In a case that dates back to April 30, 2011, General Motors and the United Auto Workers are being sued by 28 employees at GM’s Lordstown, Ohio plant that builds the Chevrolet Cruze. The employees say that when they were hired in October, 2006 they were improperly classified as temporary workers. They were let go six months later, in April, 2007, but then rehired six months after that.
When they were rehired, the workers say they were classified as and paid the same wages as permanent employees with seniority. But in June, 2008 the 28 workers say they were forced to accept being reclassified as temporary workers and take a 40-percent pay cut or be terminated. The attorney for the workers says they should have been paid at the higher rate the entire time. Also, the 28 employees say there were another 22 temporary employees hired at the same time as they were and who were able to earn permanent status, pay and benefits. The employees say the change in pay violated the collective bargaining agreement and that the UAW refused to file a grievance for them. The workers are suing for back pay of between $3 and $4 million, as well as permanent positions and benefits.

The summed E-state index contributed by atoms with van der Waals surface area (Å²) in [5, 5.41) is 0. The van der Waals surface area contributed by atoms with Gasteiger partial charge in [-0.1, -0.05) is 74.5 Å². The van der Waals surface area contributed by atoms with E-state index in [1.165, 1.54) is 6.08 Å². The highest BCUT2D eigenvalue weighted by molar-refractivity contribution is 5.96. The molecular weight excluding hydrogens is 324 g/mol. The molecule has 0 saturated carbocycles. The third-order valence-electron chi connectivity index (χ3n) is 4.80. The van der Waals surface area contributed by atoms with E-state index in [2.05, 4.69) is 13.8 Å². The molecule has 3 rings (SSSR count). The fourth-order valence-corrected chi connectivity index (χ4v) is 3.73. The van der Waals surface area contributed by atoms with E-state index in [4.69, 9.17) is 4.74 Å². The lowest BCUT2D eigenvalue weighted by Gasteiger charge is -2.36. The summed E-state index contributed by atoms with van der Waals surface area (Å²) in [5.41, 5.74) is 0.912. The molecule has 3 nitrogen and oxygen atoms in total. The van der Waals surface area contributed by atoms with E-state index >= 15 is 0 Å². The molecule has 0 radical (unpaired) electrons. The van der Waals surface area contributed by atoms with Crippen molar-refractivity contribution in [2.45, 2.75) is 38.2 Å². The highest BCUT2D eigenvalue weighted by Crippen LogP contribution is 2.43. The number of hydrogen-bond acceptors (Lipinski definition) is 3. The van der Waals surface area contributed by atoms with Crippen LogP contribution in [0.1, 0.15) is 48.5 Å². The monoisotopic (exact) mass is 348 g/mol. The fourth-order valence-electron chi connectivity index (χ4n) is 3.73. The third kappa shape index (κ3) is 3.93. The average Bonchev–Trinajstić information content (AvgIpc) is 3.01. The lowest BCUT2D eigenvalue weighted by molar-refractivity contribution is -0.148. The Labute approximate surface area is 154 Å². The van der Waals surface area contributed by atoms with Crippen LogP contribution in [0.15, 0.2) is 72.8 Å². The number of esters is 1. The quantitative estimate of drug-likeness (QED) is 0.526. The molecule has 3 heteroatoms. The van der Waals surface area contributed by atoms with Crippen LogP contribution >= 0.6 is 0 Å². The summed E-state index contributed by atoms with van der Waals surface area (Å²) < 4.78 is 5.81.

GM and the UAW have denied wrongdoing and filed a motion for summary judgment, which would have ended the case. GM hasn’t commented, but the UAW claims that the employees didn’t exhaust their means of internal resolution and that they filed the case after the end of the statute of limitations had run out. The motion was denied by Judge Benita Pearson, so the case will continue.